World Cup Group Scenarios: How Mexico and Germany Can Qualify

After a somewhat subdued start, the World Cup has well and truly caught fire. The final round of group games has so far proved to be a riveting spectacle.

Two days of high-octane drama have seen Portugal go from winning the group to coming within inches of being knocked out, while Argentina needed a center-back to score four minutes from time to extend its stay in Russia.

Mexican forward Carlos Vela, center, with teammates after scoring the opening goal during the South Korea vs. Mexico game at the Rostov Arena in Rostov-on-Don, Russia, on June 23. Pascal Guyot/AFP/Getty Images

There could be more thrills on the way Wednesday, as the defending champion, Germany, looks to book its spot in the round of 16, while Mexico is in touching distance of reaching the knockout stage for the seventh consecutive time.

Here are all the possible permutations for Group F.

What Is the Current Situation?

Mexico is top of the table with six points. Germany and Sweden have three points each and both have a +2 goal difference, although the four-time World Cup winners are ahead by virtue of scoring more goals than Sweden.

After losing their opening game against Mexico, Germany was on the brink of elimination against the Swedes until Toni Kroos' 95th-minute winner handed the Germans a crucial lifeline.

South Korea, meanwhile, is bottom of the group after losing both of its games.

What Does Mexico Need to Do to Qualify?

Despite winning its first two games, El Tri is not mathematically qualified for the round of 16 just yet. A draw or a win against Sweden in the Ekaterinburg Arena takes Mexico through, and even a defeat would be enough—as long as Germany doesn't beat South Korea, or does so without surpassing Mexico's goal difference.

What About Germany?

While Kroos' winner against Sweden kept Germany's hopes of reaching the knockout stages for the ninth consecutive World Cup alive, the 2014 winner does not have destiny in its own hands.

Die Mannschaft has to beat South Korea and hope that Sweden fails to beat Mexico, or that the Swedes win without improving their goal difference. Wins for Germany and Sweden mean goal difference will determine who will go through. El Tri goes into Wednesday's game with a superior goal difference to both of its rivals.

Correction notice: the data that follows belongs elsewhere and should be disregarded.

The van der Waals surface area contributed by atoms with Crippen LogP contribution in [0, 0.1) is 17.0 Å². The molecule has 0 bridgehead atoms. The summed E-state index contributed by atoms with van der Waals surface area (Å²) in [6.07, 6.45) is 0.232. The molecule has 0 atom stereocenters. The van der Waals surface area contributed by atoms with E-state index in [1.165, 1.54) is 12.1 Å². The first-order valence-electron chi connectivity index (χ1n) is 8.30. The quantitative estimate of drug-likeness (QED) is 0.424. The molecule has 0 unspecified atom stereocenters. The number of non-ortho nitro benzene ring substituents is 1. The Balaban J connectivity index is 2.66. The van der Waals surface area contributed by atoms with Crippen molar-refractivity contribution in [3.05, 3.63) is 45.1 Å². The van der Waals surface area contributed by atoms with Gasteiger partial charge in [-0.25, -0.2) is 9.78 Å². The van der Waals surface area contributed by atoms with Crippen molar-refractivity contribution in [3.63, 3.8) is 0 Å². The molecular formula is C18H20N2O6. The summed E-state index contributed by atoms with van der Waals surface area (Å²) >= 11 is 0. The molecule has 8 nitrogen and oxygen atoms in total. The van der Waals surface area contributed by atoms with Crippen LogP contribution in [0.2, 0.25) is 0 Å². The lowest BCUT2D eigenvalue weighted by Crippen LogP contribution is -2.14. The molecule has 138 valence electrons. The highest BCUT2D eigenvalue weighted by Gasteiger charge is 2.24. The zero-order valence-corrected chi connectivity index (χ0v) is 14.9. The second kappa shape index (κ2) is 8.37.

Should Sweden and Germany both achieve the same result, their goal difference will remain the same, and the team going through will be the one that has scored the most goals over three games.

Meanwhile, a draw would be enough for Germany, but only if Sweden loses.

Toni Kroos celebrates after scoring the winner between Germany and Sweden at the Fisht Stadium in Sochi, Russia, on June 23. Odd Andersen/AFP/Getty Images

Can Sweden Do It?

Yes, but the process is far from straightforward. Beating Mexico would be enough for Sweden as long as Germany doesn't win its game, and even a draw would take it through to the round of 16 if Germany loses.

However, if Sweden and Germany win, the former will need a tiebreaker to go its way. Both teams have the same goal difference, but Germany is ahead in terms of goals scored, which means if Germany wins by a goal, Sweden has to win by two.

Alternatively, a high-scoring draw against Mexico could take Sweden through if South Korea and Germany play out a low-scoring draw or the latter loses.

South Korea Is Definitely Out, Right?

Not mathematically. It has to hope Mexico beats Sweden, and it has to beat Germany by a scoreline big enough to offset its goal difference, which at the moment is inferior to that of all the other three teams in the group.

Where Can I Watch the Games?

The games kick off simultaneously at 10 a.m. EDT, with Mexico vs. Sweden live on Fox and Telemundo, while South Korea vs. Germany is live on Fox Sports 1 and NBC Universo.

Both matches will also be available online via Fox Sports GO, Fox Soccer Match Pass and via the Fox Sports app and will be streamed live via FuboTV Premier, DirectTV Now and Sling Blue.